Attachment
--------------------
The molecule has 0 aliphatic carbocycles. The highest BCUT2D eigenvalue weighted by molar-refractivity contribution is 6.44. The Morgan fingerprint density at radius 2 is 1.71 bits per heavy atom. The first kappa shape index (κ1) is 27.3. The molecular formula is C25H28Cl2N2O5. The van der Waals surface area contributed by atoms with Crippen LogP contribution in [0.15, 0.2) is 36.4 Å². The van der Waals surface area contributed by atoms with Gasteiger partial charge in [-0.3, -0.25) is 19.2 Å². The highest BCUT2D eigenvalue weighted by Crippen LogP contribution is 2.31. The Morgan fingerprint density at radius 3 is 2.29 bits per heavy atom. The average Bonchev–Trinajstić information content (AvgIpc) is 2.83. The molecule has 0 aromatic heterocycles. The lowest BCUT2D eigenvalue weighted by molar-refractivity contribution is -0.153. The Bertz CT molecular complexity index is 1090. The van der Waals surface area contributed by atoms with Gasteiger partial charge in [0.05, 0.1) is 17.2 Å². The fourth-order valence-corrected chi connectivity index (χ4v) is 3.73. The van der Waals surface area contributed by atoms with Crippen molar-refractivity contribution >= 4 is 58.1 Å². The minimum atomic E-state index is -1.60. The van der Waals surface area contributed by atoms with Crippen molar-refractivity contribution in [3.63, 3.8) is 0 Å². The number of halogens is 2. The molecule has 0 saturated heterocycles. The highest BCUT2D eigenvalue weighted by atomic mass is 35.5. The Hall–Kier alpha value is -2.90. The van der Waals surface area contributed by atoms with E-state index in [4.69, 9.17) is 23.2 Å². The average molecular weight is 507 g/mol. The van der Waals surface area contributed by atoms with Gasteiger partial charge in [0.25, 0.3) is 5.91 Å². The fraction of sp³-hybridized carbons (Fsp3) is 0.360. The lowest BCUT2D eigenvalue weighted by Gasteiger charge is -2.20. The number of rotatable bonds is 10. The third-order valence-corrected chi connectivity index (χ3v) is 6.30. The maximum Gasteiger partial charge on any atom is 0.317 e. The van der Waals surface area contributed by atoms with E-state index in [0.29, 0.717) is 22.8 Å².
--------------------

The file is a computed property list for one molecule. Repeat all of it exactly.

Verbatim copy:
The molecule has 0 aliphatic carbocycles. The highest BCUT2D eigenvalue weighted by molar-refractivity contribution is 6.44. The Morgan fingerprint density at radius 2 is 1.71 bits per heavy atom. The first kappa shape index (κ1) is 27.3. The molecular formula is C25H28Cl2N2O5. The van der Waals surface area contributed by atoms with Crippen LogP contribution in [0.15, 0.2) is 36.4 Å². The van der Waals surface area contributed by atoms with Gasteiger partial charge in [-0.3, -0.25) is 19.2 Å². The highest BCUT2D eigenvalue weighted by Crippen LogP contribution is 2.31. The Morgan fingerprint density at radius 3 is 2.29 bits per heavy atom. The average Bonchev–Trinajstić information content (AvgIpc) is 2.83. The molecule has 0 aromatic heterocycles. The lowest BCUT2D eigenvalue weighted by molar-refractivity contribution is -0.153. The Bertz CT molecular complexity index is 1090. The van der Waals surface area contributed by atoms with Gasteiger partial charge in [0.05, 0.1) is 17.2 Å². The fourth-order valence-corrected chi connectivity index (χ4v) is 3.73. The van der Waals surface area contributed by atoms with Crippen molar-refractivity contribution >= 4 is 58.1 Å². The minimum atomic E-state index is -1.60. The van der Waals surface area contributed by atoms with Crippen molar-refractivity contribution in [3.63, 3.8) is 0 Å². The number of halogens is 2. The molecule has 0 saturated heterocycles. The highest BCUT2D eigenvalue weighted by atomic mass is 35.5. The Hall–Kier alpha value is -2.90. The van der Waals surface area contributed by atoms with E-state index in [4.69, 9.17) is 23.2 Å². The average molecular weight is 507 g/mol. The van der Waals surface area contributed by atoms with Gasteiger partial charge in [0.25, 0.3) is 5.91 Å². The fraction of sp³-hybridized carbons (Fsp3) is 0.360. The lowest BCUT2D eigenvalue weighted by Gasteiger charge is -2.20. The number of rotatable bonds is 10. The third-order valence-corrected chi connectivity index (χ3v) is 6.30. The maximum Gasteiger partial charge on any atom is 0.317 e. The van der Waals surface area contributed by atoms with E-state index in [0.29, 0.717) is 22.8 Å².